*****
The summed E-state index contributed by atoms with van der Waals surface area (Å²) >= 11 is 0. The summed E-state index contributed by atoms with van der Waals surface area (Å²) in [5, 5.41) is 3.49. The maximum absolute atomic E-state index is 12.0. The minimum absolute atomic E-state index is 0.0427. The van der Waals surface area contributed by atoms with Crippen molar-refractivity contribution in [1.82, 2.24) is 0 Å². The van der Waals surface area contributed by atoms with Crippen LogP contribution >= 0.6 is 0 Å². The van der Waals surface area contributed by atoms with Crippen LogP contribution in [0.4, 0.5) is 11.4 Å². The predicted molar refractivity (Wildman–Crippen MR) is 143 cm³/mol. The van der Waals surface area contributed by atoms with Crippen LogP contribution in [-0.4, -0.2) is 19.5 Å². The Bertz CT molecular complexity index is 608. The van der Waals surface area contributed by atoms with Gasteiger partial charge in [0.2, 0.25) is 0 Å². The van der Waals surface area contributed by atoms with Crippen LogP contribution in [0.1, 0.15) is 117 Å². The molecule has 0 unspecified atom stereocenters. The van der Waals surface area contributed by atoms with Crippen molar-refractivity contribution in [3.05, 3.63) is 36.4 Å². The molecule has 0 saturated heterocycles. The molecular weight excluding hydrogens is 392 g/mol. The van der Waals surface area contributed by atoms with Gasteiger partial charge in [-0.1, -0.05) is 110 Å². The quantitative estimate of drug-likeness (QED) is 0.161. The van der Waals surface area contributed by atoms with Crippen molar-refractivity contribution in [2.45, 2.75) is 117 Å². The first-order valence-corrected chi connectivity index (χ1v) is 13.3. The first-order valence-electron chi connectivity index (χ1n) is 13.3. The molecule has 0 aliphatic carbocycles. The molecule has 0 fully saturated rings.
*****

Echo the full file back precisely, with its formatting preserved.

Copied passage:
The summed E-state index contributed by atoms with van der Waals surface area (Å²) >= 11 is 0. The summed E-state index contributed by atoms with van der Waals surface area (Å²) in [5, 5.41) is 3.49. The maximum absolute atomic E-state index is 12.0. The minimum absolute atomic E-state index is 0.0427. The van der Waals surface area contributed by atoms with Crippen molar-refractivity contribution in [1.82, 2.24) is 0 Å². The van der Waals surface area contributed by atoms with Crippen LogP contribution >= 0.6 is 0 Å². The van der Waals surface area contributed by atoms with Crippen LogP contribution in [0.4, 0.5) is 11.4 Å². The predicted molar refractivity (Wildman–Crippen MR) is 143 cm³/mol. The van der Waals surface area contributed by atoms with Crippen LogP contribution in [-0.4, -0.2) is 19.5 Å². The Bertz CT molecular complexity index is 608. The van der Waals surface area contributed by atoms with Gasteiger partial charge in [0.2, 0.25) is 0 Å². The van der Waals surface area contributed by atoms with Crippen LogP contribution in [0.1, 0.15) is 117 Å². The molecule has 0 unspecified atom stereocenters. The van der Waals surface area contributed by atoms with Crippen molar-refractivity contribution in [3.05, 3.63) is 36.4 Å². The molecule has 0 saturated heterocycles. The molecular weight excluding hydrogens is 392 g/mol. The van der Waals surface area contributed by atoms with Gasteiger partial charge in [-0.1, -0.05) is 110 Å². The quantitative estimate of drug-likeness (QED) is 0.161. The van der Waals surface area contributed by atoms with Crippen molar-refractivity contribution in [2.45, 2.75) is 117 Å². The first-order valence-corrected chi connectivity index (χ1v) is 13.3. The first-order valence-electron chi connectivity index (χ1n) is 13.3. The molecule has 0 aliphatic carbocycles. The molecule has 0 fully saturated rings.